The proposal must include:
A clear, concise title.
A short, one paragraph summary.
Statement of the research problem (this should clearly develop into clearly stated and justified research aim, objectives, questions, hypotheses etc. Not all of these will be specified in the proposal – this will depend on the type of research project).
Overview of the literature demonstrating where the proposed research will contribute.
Philosophical and methodological issues relevant to your study (this would normally involve positioning your researcher methodologically and providing a rationale for your overall approach.
Research design and plan (include details of time-plan, sample, specific methods and techniques, timeplan, limitations etc).
Overview of the projects ethical issues and consideration of how these can be addressed.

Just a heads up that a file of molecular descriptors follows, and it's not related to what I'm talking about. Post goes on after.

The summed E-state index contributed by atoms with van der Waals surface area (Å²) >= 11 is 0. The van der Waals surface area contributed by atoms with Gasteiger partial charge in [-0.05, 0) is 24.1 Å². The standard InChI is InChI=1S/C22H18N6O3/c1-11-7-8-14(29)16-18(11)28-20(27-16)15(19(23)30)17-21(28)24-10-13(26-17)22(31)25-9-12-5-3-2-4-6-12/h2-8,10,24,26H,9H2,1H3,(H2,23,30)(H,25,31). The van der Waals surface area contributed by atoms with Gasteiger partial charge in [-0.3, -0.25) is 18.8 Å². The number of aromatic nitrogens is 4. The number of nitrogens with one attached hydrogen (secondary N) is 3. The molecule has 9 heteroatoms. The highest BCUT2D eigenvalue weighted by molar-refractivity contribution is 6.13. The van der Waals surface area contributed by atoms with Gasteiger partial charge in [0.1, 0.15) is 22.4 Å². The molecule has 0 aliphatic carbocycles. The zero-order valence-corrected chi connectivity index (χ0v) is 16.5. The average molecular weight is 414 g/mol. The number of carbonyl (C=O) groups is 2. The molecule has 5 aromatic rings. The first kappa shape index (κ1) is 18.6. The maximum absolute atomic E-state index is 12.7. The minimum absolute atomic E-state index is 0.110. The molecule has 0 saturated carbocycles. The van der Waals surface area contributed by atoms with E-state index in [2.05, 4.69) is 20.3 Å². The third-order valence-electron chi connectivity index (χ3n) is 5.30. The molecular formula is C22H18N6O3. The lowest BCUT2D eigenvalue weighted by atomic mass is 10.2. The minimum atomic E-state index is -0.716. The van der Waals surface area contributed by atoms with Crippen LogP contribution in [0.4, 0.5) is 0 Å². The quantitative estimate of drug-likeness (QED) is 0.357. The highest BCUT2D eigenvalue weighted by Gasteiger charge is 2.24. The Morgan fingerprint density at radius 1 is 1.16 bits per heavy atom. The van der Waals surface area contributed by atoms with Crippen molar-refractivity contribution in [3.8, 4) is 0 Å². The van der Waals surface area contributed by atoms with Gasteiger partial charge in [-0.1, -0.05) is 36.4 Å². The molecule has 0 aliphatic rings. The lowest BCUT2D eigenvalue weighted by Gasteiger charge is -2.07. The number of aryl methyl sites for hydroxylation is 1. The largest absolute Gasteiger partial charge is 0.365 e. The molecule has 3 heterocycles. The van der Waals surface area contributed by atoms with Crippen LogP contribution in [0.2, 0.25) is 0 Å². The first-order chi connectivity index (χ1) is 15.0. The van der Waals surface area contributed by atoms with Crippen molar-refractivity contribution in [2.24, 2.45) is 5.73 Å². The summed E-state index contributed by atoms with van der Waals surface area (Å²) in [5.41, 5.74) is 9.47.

Assessment criteria for research proposal
1. Adequate assessment of the literature
2. Clear identification and justification of research problem
3. Clear identification of underpinning theoretical or conceptual framework
4. Justification of proposed methodology within an appropriate philosophical and ethical framework
5. Proposed data collection and analysis
6. Quality of written presentation (referencing, grammar, punctuation andclarity)
You should submit your proposal on myuni within the submission deadline.
Research Proposal Presentation
All participants are required to prepare and deliver a short presentation of their research proposal to the school at the end of 1st semester. This is scheduled to take place during the last week of formal classes.